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The EPA investigator who pretended he was a double-agent for the CIA

The problems with faking being an off-the-book spy only begin with trying to get proper with H.R. and payroll. Once people figure out you've just been fucking off from doing real work, the handcuffs come out.

The Suit Who Spooked the EPA | People & Politics | Washingtonian

There were always rumors about Beale floating around the EPA clean-air office. That this intelligent, important man in their midst was often traveling internationally for the agency and conducting confidential meetings on the Hill prompted coworkers to ask jokingly if he was a secret agent.

He’d shake his head and cluck, “Well, if I told you anything, I’d have to kill you.”

In 2000, after 12 years with the agency, Beale started skipping work on Wednesdays for his “D.O. Oversight” missions. By this time, he’d been promoted to senior policy adviser, a position below the Senior Executive Service level but higher than a GS-15. For a while, and despite continuing to draw his EPA pay on those days, no one asked about his absences. He took nine of the days in 2000 and 15 in 2001.

The first time anyone broached the subject was that year, when Jeff Holmstead, then assistant administrator of the Air and Radiation Office, spoke with Beale about his “D.O.” Wednesdays. Beale revealed that the joke was no joke: He’d worked for the three-letter agency earlier in his career, and it was now calling him back for a secret assignment. He would have to take a half day off here and there to help out. Maybe a few whole days, too. Holmstead, who’d known Beale during his time working on the Clean Air Act amendments, agreed to the arrangement.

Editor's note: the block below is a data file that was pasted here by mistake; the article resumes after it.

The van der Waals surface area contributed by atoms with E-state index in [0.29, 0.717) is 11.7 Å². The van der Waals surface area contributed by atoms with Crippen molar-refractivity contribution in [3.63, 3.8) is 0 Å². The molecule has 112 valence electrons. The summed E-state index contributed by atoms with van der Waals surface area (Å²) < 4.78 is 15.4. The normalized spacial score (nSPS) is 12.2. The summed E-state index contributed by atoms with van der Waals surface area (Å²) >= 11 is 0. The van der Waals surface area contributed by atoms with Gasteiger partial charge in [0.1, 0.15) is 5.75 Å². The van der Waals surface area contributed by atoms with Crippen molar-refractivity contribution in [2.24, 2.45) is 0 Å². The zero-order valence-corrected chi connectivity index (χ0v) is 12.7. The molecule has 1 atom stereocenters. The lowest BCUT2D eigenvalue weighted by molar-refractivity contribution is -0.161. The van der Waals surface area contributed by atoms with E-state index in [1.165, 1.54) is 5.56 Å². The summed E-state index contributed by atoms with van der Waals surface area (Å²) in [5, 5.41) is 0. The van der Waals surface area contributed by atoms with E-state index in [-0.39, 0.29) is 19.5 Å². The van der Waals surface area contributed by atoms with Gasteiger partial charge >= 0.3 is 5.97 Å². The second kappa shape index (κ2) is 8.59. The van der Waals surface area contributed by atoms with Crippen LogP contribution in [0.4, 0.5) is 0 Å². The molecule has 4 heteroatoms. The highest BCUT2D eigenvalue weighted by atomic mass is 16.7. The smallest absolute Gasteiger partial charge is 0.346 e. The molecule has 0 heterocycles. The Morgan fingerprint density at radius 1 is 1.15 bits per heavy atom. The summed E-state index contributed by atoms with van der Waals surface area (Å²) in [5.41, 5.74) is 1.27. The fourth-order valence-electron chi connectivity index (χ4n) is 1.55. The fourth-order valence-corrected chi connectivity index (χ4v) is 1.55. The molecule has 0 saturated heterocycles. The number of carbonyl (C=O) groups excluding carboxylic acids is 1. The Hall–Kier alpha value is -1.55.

In 2002 “D.O. Oversight” would appear in Beale’s calendar 22 times. The next year 14 times, and the year after that 18. In 2005 his covert operation took him away for 25 days. At times he’d make coy references to big international news—a bombing in Pakistan, violence in India—and insinuate that the CIA had him working on it. To colleagues who saw Beale as an outstanding employee, it made sense that agencies more selective than the EPA would put his talents to use.

Beale also let drop to coworkers that he’d fought in Vietnam, which dovetailed with his secret-agent identity. In 2002 he divulged to his boss that he’d caught malaria in the jungle battlefields three decades earlier. The condition apparently made his trek from an EPA parking lot difficult. The agency gave him a parking space closer to his office, subsidizing the spot at a cost of $200 a month.
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When the two finally met in January 2013, McCarthy told Beale outright that the EPA needed the CIA’s verification of his employment. A document, a phone call, anything. He said he’d get something soon.

But the next month, he returned empty-handed. “Gina, the agency’s not going to acknowledge what I’ve been doing,” he said.

“Well,” she told him, “that puts you in a really bad position, doesn’t it?”

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